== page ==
Preheat the oven to 150C (300F) and grease line a 20cm round cake tin (8 inch) with baking paper. Whisk in a bowl the flour, spices and baking powder. Mix the honey, oil, milk and chia water together and add to the dry ingredients. Stir gently to combine. Pour in the apple chunks and stir everything gently together until just combined. Bake for about 35 minutes to 45. It’s hard to tell if the cake is done because the apple chunks will wipe any mix off a skewer, but the middle should spring bake when you touch it and the cake should be nice and domed. The edges should be just beginning to pull away from the sides of the tin. Cut into slices and eat warm, but it’s great at room temperature too. Best eaten within two days, any longer and the top will go slightly soft from the juice of the apples. IMG_6873 

Wholemeal Strawberry Cake with Brown Sugar

Wholemeal and Low Fat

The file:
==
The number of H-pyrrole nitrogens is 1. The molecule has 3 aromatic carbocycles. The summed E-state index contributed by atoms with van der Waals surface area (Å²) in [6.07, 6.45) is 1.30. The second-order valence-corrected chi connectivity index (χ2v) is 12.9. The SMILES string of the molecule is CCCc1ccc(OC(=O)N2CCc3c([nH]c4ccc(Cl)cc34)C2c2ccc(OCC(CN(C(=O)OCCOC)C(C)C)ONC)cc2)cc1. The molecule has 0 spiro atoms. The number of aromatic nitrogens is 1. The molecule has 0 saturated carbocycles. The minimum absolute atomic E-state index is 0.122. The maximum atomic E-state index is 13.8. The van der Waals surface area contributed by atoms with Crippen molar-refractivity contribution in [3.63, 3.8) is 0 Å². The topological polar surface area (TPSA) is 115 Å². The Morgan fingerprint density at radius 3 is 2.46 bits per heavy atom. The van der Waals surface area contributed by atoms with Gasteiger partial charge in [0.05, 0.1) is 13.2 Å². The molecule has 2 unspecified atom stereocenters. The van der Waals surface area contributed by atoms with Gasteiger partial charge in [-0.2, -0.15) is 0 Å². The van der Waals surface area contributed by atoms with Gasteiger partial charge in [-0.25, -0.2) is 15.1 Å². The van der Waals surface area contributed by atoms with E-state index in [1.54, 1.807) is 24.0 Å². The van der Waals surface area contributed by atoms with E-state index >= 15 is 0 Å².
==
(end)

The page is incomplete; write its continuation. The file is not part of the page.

It’s been almost an entire month since I started this blog. The idea to start a blog actually came to me a year ago, but it took me this long to actually get there. Part of the reason it took so long was the feeling that I wasn’t ready. I’d just got the camera for my birthday, and had only really worked out how to charge it properly. I’d been baking regularly for at least two years, but I still hadn’t mastered things like a simple sponge or perfectly frosted cupcakes- something I thought was the hallmark to becoming a food blogger. I was also incredibly busy in my final year of school. The main reason it took me so long though, undoubtably, was my complete lack of computer knowledge. I have zero understanding of the simplest forms of technology. 


For example, in starting this post it took me ten minutes to work out the sizing of the photographs. (I didn’t actually figure it out, I just kept clicking ‘new post’ until for some reason the photos took up the entire screen length again…). Over the past year I fell in love with some beautiful blogs featuring breathtaking photos and delicious looking recipes, but I just could never imagine having the technical abilities to achieve that kind of thing myself. But I decided to try anyway.